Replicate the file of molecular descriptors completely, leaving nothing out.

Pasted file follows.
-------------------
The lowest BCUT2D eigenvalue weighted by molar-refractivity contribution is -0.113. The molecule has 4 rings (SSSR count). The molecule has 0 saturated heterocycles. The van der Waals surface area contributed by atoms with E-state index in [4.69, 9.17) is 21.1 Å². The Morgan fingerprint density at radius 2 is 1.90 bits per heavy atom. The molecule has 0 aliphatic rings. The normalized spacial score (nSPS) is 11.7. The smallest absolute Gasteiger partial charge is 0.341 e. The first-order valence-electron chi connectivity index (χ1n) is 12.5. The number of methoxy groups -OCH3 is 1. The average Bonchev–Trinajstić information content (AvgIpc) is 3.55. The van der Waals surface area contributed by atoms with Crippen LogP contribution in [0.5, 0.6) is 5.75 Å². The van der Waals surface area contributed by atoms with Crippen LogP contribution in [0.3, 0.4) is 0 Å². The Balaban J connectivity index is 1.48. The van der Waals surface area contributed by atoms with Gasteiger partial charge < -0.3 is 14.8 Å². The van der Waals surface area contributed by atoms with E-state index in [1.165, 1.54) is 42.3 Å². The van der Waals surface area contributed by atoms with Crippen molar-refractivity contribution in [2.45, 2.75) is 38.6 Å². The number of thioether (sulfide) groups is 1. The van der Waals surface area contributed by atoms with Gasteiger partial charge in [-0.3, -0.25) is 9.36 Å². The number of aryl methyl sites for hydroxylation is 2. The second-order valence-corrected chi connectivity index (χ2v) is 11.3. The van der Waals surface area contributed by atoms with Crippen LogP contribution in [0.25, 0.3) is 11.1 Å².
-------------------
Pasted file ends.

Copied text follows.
The lowest BCUT2D eigenvalue weighted by molar-refractivity contribution is -0.113. The molecule has 4 rings (SSSR count). The molecule has 0 saturated heterocycles. The van der Waals surface area contributed by atoms with E-state index in [4.69, 9.17) is 21.1 Å². The Morgan fingerprint density at radius 2 is 1.90 bits per heavy atom. The molecule has 0 aliphatic rings. The normalized spacial score (nSPS) is 11.7. The smallest absolute Gasteiger partial charge is 0.341 e. The first-order valence-electron chi connectivity index (χ1n) is 12.5. The number of methoxy groups -OCH3 is 1. The average Bonchev–Trinajstić information content (AvgIpc) is 3.55. The van der Waals surface area contributed by atoms with Crippen LogP contribution in [0.5, 0.6) is 5.75 Å². The van der Waals surface area contributed by atoms with Crippen LogP contribution in [0.3, 0.4) is 0 Å². The Balaban J connectivity index is 1.48. The van der Waals surface area contributed by atoms with Gasteiger partial charge < -0.3 is 14.8 Å². The van der Waals surface area contributed by atoms with E-state index in [1.165, 1.54) is 42.3 Å². The van der Waals surface area contributed by atoms with Crippen molar-refractivity contribution in [2.45, 2.75) is 38.6 Å². The number of thioether (sulfide) groups is 1. The van der Waals surface area contributed by atoms with Gasteiger partial charge in [-0.3, -0.25) is 9.36 Å². The number of aryl methyl sites for hydroxylation is 2. The second-order valence-corrected chi connectivity index (χ2v) is 11.3. The van der Waals surface area contributed by atoms with Crippen LogP contribution in [0.25, 0.3) is 11.1 Å².